As the first U.S. offshore wind farm prepares to come online, the U.S. Energy Information Administration has released statistics showing the continued expansion of offshore wind leasing.
The National Renewable Energy Laboratory estimates that the United States has 4,200 gigawatts of potential offshore wind energy, with the majority of that potential in federal waters. Although local state agencies typically handle wind development in state waters, the Bureau of Ocean Energy Management (BOEM) manages all wind development in federal waters.
BOEM held the first competitive federal offshore commercial wind lease sale in 2013 and auctioned off nearly 165,000 acres for wind energy development off the coasts of Massachusetts and of Rhode Island. Deepwater Wind's Block Island development off Rhode Island, expected to come online before the end the year, is the product of leases awarded in that first sale.
Since then, BOEM has held four additional auctions for wind development in the Atlantic region. To date, it has issued 11 commercial leases in federal waters, nine of which were purchased through the competitive bid process. BOEM issued the other two leases before the first competitive lease sale.
Cumulatively, since 2013 more than one million acres of land in federal waters have been leased for wind development and have generated more than $16 million in revenue from the lease sales for the federal government, according to the EIA.
During the same period, the federal government collected more than $24 billion in revenue from offshore energy extraction activities, predominantly from oil and natural gas. This revenue includes rent, royalties per energy unit, and other fees. Because offshore wind is still in the development phase, companies are not currently paying royalties on production or other fees, but BOEM will collect future revenue from operating fees and additional lease sales. Production fees will be based on the capacity of the wind farm, its capacity factor, the average wholesale electric power price, and an operating fee rate that BOEM determines.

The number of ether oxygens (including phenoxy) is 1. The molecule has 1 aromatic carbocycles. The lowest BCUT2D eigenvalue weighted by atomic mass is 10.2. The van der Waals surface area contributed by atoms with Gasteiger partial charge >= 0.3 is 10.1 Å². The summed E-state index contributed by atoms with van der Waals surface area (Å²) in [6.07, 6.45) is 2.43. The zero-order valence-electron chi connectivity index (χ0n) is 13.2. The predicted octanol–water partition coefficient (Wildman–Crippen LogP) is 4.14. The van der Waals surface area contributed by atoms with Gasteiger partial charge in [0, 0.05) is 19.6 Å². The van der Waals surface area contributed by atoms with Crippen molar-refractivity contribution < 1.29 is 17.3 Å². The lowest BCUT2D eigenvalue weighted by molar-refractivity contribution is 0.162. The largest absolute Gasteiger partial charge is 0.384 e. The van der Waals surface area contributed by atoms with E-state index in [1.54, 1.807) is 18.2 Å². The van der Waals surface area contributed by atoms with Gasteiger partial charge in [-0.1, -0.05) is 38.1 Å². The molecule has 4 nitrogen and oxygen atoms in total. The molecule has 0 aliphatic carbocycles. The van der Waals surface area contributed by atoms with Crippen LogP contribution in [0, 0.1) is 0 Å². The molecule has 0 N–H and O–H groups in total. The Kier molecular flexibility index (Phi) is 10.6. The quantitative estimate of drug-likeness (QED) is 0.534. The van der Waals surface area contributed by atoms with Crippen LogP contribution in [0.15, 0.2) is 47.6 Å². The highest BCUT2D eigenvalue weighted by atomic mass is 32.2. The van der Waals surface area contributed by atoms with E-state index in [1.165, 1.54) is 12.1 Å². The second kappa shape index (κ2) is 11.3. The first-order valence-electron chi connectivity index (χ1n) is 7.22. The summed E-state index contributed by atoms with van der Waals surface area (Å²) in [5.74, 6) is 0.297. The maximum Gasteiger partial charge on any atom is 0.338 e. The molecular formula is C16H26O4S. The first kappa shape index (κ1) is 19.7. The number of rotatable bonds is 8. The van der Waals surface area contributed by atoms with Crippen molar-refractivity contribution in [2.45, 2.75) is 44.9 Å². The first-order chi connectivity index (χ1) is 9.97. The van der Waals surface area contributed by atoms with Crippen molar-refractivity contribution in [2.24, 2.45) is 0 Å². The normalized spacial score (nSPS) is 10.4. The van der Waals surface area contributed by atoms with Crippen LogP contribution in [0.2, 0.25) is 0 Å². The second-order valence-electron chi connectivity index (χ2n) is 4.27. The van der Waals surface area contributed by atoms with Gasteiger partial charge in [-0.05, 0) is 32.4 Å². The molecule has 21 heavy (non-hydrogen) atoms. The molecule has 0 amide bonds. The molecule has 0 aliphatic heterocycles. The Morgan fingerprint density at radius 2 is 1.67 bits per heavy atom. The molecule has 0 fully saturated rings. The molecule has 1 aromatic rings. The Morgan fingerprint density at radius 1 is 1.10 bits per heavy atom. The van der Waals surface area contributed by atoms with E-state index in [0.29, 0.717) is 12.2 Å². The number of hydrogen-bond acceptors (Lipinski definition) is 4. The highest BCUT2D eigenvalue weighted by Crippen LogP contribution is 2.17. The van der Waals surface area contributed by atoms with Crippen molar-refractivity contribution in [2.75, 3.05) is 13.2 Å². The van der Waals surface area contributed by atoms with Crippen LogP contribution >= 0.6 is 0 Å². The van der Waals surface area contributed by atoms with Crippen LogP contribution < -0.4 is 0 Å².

BOEM’s next wind area lease sale is scheduled to be held Dec. 15. The sale will offer nearly 80,000 acres offshore New York, and 14 companies have qualified to participate. Since the first lease sale in 2013, the number of companies qualifying to participate has steadily increased, from eight in 2013 to 14 in the latest offering. While there is no guarantee that a company holding a lease will choose to develop a wind farm, the purchase of a lease is a significant indicator of interest.
Wind speeds offshore tend to be higher and less variable compared to onshore. Additionally, offshore wind has the potential to provide power in coastal areas where demand is high and land-based renewable energy resources are limited. However, offshore wind currently has much higher costs than onshore wind, solar, or nonrenewable electricity generation options to serve loads on the U.S. mainland.